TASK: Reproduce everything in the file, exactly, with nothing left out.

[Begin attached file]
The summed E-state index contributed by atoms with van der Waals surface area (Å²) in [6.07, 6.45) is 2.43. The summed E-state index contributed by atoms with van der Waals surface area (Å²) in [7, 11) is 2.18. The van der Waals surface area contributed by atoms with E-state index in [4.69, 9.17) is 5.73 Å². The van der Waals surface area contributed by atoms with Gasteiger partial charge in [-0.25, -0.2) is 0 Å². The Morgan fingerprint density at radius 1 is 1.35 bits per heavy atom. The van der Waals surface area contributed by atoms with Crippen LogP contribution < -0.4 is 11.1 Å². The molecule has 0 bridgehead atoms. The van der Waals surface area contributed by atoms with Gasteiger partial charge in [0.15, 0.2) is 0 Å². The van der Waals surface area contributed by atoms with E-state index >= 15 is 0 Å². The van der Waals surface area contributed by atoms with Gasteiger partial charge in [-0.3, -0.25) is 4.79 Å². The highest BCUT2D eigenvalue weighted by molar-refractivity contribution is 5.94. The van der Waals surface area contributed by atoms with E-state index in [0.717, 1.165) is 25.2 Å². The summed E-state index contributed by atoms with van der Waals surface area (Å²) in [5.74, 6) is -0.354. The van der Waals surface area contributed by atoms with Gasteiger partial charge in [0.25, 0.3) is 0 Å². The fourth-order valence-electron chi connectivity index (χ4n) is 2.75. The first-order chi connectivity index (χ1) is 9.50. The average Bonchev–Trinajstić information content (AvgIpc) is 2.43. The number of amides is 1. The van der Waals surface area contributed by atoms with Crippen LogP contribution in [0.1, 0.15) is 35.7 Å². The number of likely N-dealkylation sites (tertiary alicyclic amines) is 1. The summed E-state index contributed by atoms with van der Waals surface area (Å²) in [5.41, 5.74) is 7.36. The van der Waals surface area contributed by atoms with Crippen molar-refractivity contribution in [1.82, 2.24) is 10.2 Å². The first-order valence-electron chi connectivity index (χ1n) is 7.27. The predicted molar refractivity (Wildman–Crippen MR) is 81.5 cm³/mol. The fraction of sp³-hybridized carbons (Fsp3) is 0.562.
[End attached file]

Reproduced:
The summed E-state index contributed by atoms with van der Waals surface area (Å²) in [6.07, 6.45) is 2.43. The summed E-state index contributed by atoms with van der Waals surface area (Å²) in [7, 11) is 2.18. The van der Waals surface area contributed by atoms with E-state index in [4.69, 9.17) is 5.73 Å². The van der Waals surface area contributed by atoms with Gasteiger partial charge in [-0.25, -0.2) is 0 Å². The Morgan fingerprint density at radius 1 is 1.35 bits per heavy atom. The van der Waals surface area contributed by atoms with Crippen LogP contribution < -0.4 is 11.1 Å². The molecule has 0 bridgehead atoms. The van der Waals surface area contributed by atoms with Gasteiger partial charge in [0.15, 0.2) is 0 Å². The van der Waals surface area contributed by atoms with E-state index >= 15 is 0 Å². The van der Waals surface area contributed by atoms with Gasteiger partial charge in [-0.3, -0.25) is 4.79 Å². The highest BCUT2D eigenvalue weighted by molar-refractivity contribution is 5.94. The van der Waals surface area contributed by atoms with E-state index in [0.717, 1.165) is 25.2 Å². The summed E-state index contributed by atoms with van der Waals surface area (Å²) in [5.74, 6) is -0.354. The van der Waals surface area contributed by atoms with Gasteiger partial charge in [0.25, 0.3) is 0 Å². The fourth-order valence-electron chi connectivity index (χ4n) is 2.75. The first-order chi connectivity index (χ1) is 9.50. The average Bonchev–Trinajstić information content (AvgIpc) is 2.43. The number of amides is 1. The van der Waals surface area contributed by atoms with Crippen LogP contribution in [0.1, 0.15) is 35.7 Å². The number of likely N-dealkylation sites (tertiary alicyclic amines) is 1. The summed E-state index contributed by atoms with van der Waals surface area (Å²) in [5.41, 5.74) is 7.36. The van der Waals surface area contributed by atoms with Crippen molar-refractivity contribution in [1.82, 2.24) is 10.2 Å². The first-order valence-electron chi connectivity index (χ1n) is 7.27. The predicted molar refractivity (Wildman–Crippen MR) is 81.5 cm³/mol. The fraction of sp³-hybridized carbons (Fsp3) is 0.562.